- Enhanced dictionary – 837,983 words
- All the words in the Standard dictionary
- List of 370k English words corpus from Kaggle
- List of 479k English Words from Kaggle
- The words in this collection were automatically extracted from text samples by data mining algorithms, and may of them are probably junk.
One problem with these dictionaries is that they all seem to have a lot more words than Spelling Bee will accept. I don’t have a simple way of dealing with that, so I’ll leave it up to the users to figure out which words to try.
As for the search algorithm, My first thought was that there aren’t that many possible combinations of 7 letters. The code to generate all possible permutations of 4, 5, 6, and 7 lettersBy my calculations there are 11640 of them should be very fast. Then it would be a matter of just looking up each of the word candidates in a sorted dictionary. Easy peasy, right?
Or do you see the problem? I had missed the rule that said letters could be used more than once. But if I started generating permutations of letters that I could use over and over, there was no limit to how many candidate words I could generate. I had turned a nice puzzle into an unbounded problem. Oops. Let’s try this again…
I’ll start with the dictionary of words, and check each one against the puzzle to see if the word could be formed from those letters. This bounds the problem to the size of the dictionary. That’s a lot more practical.
I wrote some code, tested it, and it worked — put in the puzzle parameters, get out a list of words. I came up with a way to load a dictionary into a data structure that was quick to search. It could find all matching words in the 800,000-word dictionary in less than a millisecond.For those who are curious, I loaded the dictionary into a tree. The root node had 26 children, one for each letter from ‘a’ to ‘z’, representing the first letter of a word in the dictionary. Each of those children had up to 26 children, representing the 2nd letter of a word. Starting at the 4th level, nodes also had a flag indicating that the end of a word had been reached. That didn’t mean the tree stopped there: There could be a flag at level 4 for … Continue reading The problem was, the data structure took up a lot of memory, and I’m trying to spend as little as I can on cloud resources. Ultimately, I fell back on scanning the dictionary file every time, but caching the results, so someone else asking for the same puzzle would get a fast response.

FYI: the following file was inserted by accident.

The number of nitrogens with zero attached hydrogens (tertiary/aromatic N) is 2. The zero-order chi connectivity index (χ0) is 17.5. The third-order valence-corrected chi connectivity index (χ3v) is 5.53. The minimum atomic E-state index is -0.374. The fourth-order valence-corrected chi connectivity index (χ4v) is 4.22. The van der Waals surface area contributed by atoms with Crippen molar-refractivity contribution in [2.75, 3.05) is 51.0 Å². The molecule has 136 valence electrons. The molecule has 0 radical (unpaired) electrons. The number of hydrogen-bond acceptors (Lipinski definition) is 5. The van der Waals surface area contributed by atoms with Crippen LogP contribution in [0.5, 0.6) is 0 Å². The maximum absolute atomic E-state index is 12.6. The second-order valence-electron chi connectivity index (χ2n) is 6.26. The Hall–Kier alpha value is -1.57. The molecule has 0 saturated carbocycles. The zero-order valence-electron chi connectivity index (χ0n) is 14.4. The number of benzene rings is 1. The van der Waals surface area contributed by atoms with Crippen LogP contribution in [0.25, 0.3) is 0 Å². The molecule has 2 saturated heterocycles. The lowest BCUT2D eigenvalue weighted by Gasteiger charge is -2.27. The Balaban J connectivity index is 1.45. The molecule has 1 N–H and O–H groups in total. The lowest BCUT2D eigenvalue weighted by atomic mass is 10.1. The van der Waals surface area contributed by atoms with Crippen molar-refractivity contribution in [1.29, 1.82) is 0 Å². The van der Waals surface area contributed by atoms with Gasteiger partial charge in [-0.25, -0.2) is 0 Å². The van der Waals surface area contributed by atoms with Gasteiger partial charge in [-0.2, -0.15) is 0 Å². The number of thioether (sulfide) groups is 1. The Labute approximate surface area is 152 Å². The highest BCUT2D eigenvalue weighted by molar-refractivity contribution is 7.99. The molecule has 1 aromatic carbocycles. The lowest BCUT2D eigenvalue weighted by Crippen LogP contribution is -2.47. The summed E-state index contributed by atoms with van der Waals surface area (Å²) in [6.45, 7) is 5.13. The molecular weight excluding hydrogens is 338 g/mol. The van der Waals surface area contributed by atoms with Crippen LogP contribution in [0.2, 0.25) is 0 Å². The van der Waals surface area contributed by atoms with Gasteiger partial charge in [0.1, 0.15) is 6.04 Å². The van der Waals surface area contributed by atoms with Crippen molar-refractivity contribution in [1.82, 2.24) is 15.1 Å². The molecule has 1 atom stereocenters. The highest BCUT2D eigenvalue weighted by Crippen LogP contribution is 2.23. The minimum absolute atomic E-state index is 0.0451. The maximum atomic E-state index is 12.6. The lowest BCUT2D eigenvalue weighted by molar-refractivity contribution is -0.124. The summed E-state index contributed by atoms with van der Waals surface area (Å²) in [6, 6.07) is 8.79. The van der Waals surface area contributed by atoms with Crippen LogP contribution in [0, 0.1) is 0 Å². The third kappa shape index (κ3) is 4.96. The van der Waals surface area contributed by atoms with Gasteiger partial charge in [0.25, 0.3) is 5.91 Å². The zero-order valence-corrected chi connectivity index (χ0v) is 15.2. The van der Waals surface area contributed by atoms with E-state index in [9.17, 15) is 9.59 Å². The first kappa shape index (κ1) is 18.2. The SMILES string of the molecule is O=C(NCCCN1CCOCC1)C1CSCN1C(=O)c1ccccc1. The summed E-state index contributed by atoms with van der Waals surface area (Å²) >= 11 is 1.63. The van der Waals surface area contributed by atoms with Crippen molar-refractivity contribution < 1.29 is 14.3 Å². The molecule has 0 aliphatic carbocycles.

I’ve finally got a website site up and running. I plan to do more things with it than just the Spelling Bee word list generator, so I gave it a fairly general name that captures where I want to go with it: WindyTHINK. I plan to do more with it in the future, but not all of what I do will be obvious to users, some will be tinkering with the back end just for fun. But I do have some ideas for other pages I could build. (And feel free to offer suggestions.) For now, however, there’s just the Spelling Bee word generator.
|↑1||I’m not counting simple learning demo projects — the kind where you follow a page of instructions to generate a site and publish it to the cloud.|
|↑2||I know it should be Wordle, but Wordle was only just beginning to hit big and I had seen Spelling Bee first. Also, a website to help with Wordle would be more complicated.|
|↑3||By my calculations there are 11640 of them|
|↑4||For those who are curious, I loaded the dictionary into a tree. The root node had 26 children, one for each letter from ‘a’ to ‘z’, representing the first letter of a word in the dictionary. Each of those children had up to 26 children, representing the 2nd letter of a word. Starting at the 4th level, nodes also had a flag indicating that the end of a word had been reached. That didn’t mean the tree stopped there: There could be a flag at level 4 for “read” and then another flag three levels below that for “reading.” A search of the tree consisted of a depth-first traversal, following only edges for letters in the puzzle. Upon reaching an end-of-word flag, the word would be checked for the presence of the required letter and then emitted as a result. I realize this is overkill because the puzzles only change once a day, so optimizing for changing puzzles isn’t much of a win. But it was more fun.|